thousand and 100 thousand. The images are appalling.  Obviously, the
catastrophic event has been widely reported all over the world and many
governments, sincerely moved, are making efforts to cooperate to the
extent of their capabilities.
    A lot of people are sincerely touched by the tragedy, especially
natural unassuming people but perhaps few stop to think on why Haiti is
such a poor country and why almost 50 percent of its population depends of
family remittances. And in this context, would it not be proper to also
analyze the reality leading to the current situation of Haiti and its huge
suffering?
    It is amazing that no one says a word on the fact that Haiti was the
first country where 400 thousand Africans, enslaved and brought to this
land by Europeans, rebelled against 30 thousand white owners of sugarcane
and coffee plantations and succeeded in making the first great social
revolution in our hemisphere. Pages of insurmountable glory were then
written there where Napoleon’s most outstanding general tasted defeat.
Haiti is a complete product of colonialism and imperialism, of more than a
century of using its human resources in the hardest labors, of military
interventions and the extraction of its wealth.
    Such a historic oblivion would not be so grave if it were not because
Haiti is an embarrassment in our times, in a world where the exploitation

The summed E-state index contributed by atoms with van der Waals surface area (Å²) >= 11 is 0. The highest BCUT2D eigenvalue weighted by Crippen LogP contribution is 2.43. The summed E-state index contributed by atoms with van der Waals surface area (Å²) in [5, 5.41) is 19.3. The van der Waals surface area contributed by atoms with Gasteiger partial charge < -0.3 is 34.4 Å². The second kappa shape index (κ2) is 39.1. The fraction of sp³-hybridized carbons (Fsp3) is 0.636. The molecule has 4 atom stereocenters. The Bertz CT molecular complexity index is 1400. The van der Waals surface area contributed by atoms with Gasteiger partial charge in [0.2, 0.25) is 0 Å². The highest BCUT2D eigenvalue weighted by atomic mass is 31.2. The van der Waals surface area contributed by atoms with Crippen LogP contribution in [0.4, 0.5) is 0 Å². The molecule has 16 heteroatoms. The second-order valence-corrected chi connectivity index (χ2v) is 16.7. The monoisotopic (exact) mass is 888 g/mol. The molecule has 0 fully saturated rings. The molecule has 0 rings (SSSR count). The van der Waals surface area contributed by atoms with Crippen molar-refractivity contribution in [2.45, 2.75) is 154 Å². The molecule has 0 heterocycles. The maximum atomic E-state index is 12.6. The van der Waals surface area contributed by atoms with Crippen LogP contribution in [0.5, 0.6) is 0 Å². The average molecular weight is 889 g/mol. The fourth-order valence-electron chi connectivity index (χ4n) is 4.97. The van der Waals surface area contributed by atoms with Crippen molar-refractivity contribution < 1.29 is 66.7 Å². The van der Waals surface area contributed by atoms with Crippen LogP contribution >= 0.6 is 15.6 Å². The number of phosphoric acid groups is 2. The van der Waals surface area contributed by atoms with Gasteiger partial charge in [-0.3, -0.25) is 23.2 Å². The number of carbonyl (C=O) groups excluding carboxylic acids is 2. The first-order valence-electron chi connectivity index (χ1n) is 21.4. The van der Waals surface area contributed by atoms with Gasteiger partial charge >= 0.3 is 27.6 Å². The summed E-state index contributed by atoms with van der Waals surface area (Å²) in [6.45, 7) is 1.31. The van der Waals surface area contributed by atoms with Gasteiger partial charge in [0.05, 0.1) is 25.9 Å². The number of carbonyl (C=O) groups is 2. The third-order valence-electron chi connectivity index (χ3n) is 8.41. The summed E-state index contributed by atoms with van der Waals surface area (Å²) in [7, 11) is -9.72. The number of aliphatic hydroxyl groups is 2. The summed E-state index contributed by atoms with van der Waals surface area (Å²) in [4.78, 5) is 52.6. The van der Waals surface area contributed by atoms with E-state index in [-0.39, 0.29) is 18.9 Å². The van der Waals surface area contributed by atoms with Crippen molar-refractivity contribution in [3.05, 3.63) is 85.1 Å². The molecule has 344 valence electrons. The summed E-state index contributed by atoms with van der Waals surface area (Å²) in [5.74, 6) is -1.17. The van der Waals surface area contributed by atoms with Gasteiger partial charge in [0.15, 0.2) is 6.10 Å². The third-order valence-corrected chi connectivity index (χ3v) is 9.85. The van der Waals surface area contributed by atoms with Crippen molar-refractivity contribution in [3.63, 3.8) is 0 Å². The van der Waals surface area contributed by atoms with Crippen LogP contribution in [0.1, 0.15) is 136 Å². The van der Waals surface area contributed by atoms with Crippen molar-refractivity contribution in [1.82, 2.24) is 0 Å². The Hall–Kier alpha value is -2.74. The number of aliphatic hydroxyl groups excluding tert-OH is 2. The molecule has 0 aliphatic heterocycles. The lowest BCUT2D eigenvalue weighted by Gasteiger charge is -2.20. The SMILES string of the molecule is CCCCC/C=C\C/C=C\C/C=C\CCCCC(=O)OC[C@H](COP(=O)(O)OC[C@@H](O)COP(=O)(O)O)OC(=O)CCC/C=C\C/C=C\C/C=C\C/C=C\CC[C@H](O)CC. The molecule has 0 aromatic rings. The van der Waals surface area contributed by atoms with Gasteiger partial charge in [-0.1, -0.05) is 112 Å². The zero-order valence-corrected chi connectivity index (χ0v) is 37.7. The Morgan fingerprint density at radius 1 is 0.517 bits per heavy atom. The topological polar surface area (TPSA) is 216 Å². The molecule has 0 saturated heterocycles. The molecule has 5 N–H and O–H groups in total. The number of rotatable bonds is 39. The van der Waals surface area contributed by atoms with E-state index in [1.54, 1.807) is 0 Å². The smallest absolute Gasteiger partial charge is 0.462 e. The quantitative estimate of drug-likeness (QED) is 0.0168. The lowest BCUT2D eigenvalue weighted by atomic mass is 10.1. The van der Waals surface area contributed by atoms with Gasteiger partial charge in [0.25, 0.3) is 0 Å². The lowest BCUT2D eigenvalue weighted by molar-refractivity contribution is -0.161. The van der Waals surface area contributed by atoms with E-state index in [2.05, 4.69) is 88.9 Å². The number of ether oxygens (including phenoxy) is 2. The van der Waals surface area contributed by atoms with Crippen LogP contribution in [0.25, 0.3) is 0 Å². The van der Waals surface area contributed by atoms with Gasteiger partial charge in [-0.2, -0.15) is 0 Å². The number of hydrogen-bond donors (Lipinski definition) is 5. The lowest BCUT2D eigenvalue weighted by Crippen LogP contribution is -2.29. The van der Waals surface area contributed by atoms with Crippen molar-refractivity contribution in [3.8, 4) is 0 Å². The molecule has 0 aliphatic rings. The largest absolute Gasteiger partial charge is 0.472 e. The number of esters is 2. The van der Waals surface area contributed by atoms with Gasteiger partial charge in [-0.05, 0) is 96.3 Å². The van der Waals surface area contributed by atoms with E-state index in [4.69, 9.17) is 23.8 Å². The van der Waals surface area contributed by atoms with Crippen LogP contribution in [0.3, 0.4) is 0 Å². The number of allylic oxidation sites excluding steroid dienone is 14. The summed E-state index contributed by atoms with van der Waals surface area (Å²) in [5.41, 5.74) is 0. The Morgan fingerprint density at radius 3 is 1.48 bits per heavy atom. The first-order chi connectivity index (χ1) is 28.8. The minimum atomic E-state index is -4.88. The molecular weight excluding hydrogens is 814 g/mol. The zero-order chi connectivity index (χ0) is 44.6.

and plundering of the overwhelming majority of people on the planet prevail.
    Billions of people in Latin America, Africa and Asia endure similar
privation although probably not all of them in such high proportion as Haiti.
    No place on earth should be affected by such situations, even though
there are tens of thousands of towns and villages in similar and sometimes
worse conditions resulting from an unfair economic and political
international order imposed worldwide. The world population is not only
threatened by natural catastrophes like that of Haiti that is but a pale
example of what can happen to the planet with climate change; an issue
that was the target of mockery, scorn and deception in Copenhagen.
    It is fair to say to every country and institution that have sustained
the loss of citizens or members to the natural catastrophe in Haiti that
we do not doubt that at this point they will make the greatest effort to